What’s the greenest way to travel?
Q. I have wanderlust, but I am cognizant of the impact traveling has on the Earth. The fuel required to travel makes me shudder. I also have guilt that I can afford to travel when so many are trying to simply get food on the table. Is there any way to reconcile privilege and disparity and have a smaller footprint when traveling? Please don’t recommend eco-tourism or the Peace Corps, and I don’t want to bicycle across America.
A. Dearest Kris,
Well, there’s always the Peace Corps. And cycling is a great way to see the country! Oh, wait … my head has clearly been buried in comparative BTUs-per-passenger-mile statistics for too long.
Many readers will relate to your dilemma, Kris. Travel is a wonderful way to expand one’s horizons and learn about different cultures, and it’s quite a bit of fun to boot. You’d never get to run with the bulls, see the Mona Lisa, or visit the Toilet Museum if you stuck to Wichita for a lifetime. But no way around it: Moving our bodies (and our luggage) from place to place emits a huge load of carbon dioxide. A full 32 percent of the U.S.’s carbon emissions belong to transportation.
The very best thing, climate-wise, would be never to travel anywhere. But that’s a no-go for most people, including yours truly — how I enjoy a nice getaway now and then. So if we’re going to travel, we can dramatically limit our emissions by booking our tickets carefully, as some modes of transport belch a lot more carbon than others. Your best bet, according to several analyses (including this one by the Union of Concerned Scientists) is taking the bus. (I’m assuming you’re traveling alone for this discussion; the math changes a bit if you’re on the road with a crew.)
Obviously, Kris, you’ll need lots of free time to make the bus work for you on long trips. And you will face certain geographic limits when choosing destinations. But the UCS report says a bus ticket will cut your carbon in half over driving a hybrid car and by up to 75 percent over flying, so do give it some thought. Hopping a Greyhound in your hometown will connect to you a bus network stretching all over the continent — New York City, Mexico City, Seattle, and Montreal are all just a ride (and perhaps a few transfers) away.
The train generally comes in second place for emissions for trips under about 1,000 miles, and it’s usually faster. And the nice thing about both buses and trains is that they run regardless of how fully booked they are, so by hopping into a seat that would’ve otherwise been empty, your ride doesn’t really add any more carbon to the air. You can’t get everywhere on public transportation, true. But the climate savings you earn this way are so great, it’s well worth taking the bus/train as far as you can, then renting as fuel-efficient a vehicle as possible to go the final distance. I don’t know your taste in travel destinations, Kris, but I’ll bet you’d discover all sorts of fascinating places if you chose your trips based on their transit accessibility.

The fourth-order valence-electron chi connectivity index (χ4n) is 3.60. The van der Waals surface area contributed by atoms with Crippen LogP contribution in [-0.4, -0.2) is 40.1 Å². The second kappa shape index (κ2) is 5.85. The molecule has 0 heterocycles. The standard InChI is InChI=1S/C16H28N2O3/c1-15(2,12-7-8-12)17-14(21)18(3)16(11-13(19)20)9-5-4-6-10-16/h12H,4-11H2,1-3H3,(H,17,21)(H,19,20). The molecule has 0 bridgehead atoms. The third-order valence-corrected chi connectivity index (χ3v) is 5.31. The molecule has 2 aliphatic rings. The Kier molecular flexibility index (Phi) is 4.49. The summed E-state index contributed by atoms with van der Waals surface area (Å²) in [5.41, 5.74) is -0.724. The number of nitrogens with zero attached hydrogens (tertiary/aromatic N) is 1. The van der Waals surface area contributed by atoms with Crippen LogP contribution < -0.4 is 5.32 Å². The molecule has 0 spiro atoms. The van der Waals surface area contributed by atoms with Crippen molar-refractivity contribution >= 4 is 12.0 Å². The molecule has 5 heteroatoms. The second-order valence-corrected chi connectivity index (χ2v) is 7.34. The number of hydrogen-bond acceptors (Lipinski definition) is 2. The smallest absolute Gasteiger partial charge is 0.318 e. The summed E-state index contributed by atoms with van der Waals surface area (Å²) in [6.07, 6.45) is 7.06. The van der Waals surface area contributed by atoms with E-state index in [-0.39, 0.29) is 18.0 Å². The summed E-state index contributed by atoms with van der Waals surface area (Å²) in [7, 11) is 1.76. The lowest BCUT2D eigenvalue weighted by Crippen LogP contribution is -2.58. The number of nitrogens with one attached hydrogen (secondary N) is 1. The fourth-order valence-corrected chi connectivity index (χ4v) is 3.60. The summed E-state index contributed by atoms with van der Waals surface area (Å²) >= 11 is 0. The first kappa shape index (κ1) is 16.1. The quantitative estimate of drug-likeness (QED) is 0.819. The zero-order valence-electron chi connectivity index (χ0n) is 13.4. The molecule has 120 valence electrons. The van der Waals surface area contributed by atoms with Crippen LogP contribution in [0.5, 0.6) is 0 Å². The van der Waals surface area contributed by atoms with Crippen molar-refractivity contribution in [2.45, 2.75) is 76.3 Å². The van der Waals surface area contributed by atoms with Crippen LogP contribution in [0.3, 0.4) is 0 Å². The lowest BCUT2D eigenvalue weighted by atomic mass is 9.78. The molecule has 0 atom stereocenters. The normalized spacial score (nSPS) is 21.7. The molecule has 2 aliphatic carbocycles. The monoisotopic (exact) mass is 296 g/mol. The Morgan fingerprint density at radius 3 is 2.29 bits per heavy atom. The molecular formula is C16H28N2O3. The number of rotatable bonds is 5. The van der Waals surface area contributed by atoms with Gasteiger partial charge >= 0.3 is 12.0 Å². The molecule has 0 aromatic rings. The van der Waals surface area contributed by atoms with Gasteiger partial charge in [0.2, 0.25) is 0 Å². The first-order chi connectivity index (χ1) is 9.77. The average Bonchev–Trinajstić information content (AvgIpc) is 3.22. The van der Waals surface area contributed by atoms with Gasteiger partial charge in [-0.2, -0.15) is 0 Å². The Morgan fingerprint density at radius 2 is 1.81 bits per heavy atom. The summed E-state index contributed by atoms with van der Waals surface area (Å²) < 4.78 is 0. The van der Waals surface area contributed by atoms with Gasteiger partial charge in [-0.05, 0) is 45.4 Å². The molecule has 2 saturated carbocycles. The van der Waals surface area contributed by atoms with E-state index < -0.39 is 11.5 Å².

It starts to get squishy from here on out. It’s sometimes difficult to figure out whether driving or flying is the better call, depending on the car, how many people you’re with, and how far you’re going, but planes and automobiles are generally the most carbon-intensive choices. So if you’re serious about reducing the emissions of your globetrotting, you’ll have to use them sparingly.
If you do indulge in the occasional far-flung trip, know this: Carpooling is much better than driving solo or as a couple, as you’re eliminating one or more other cars on the road. Ridesharing can be an excellent way to fill your seats with like-minded travelers. And the more efficient the vehicle, the better (no SUVs!).
When taking to the skies, fly nonstop and in coach for the lowest emissions. We’ve talked before about my mixed feelings on buying carbon offsets for travel. But if you’re dead set on flying somewhere, investing in a credible offset program or simply donating directly to local renewable energy projects or other climate-friendly endeavors brings a little silver lining to that cloud of carbon coming out of the exhaust.
Oh, darn, we’re out of time to discuss your other tricky question about travel-related privilege and guilt. Perhaps I’m not the best advice columnist for that one, anyway — may I suggest my colleagues The Ethicists?
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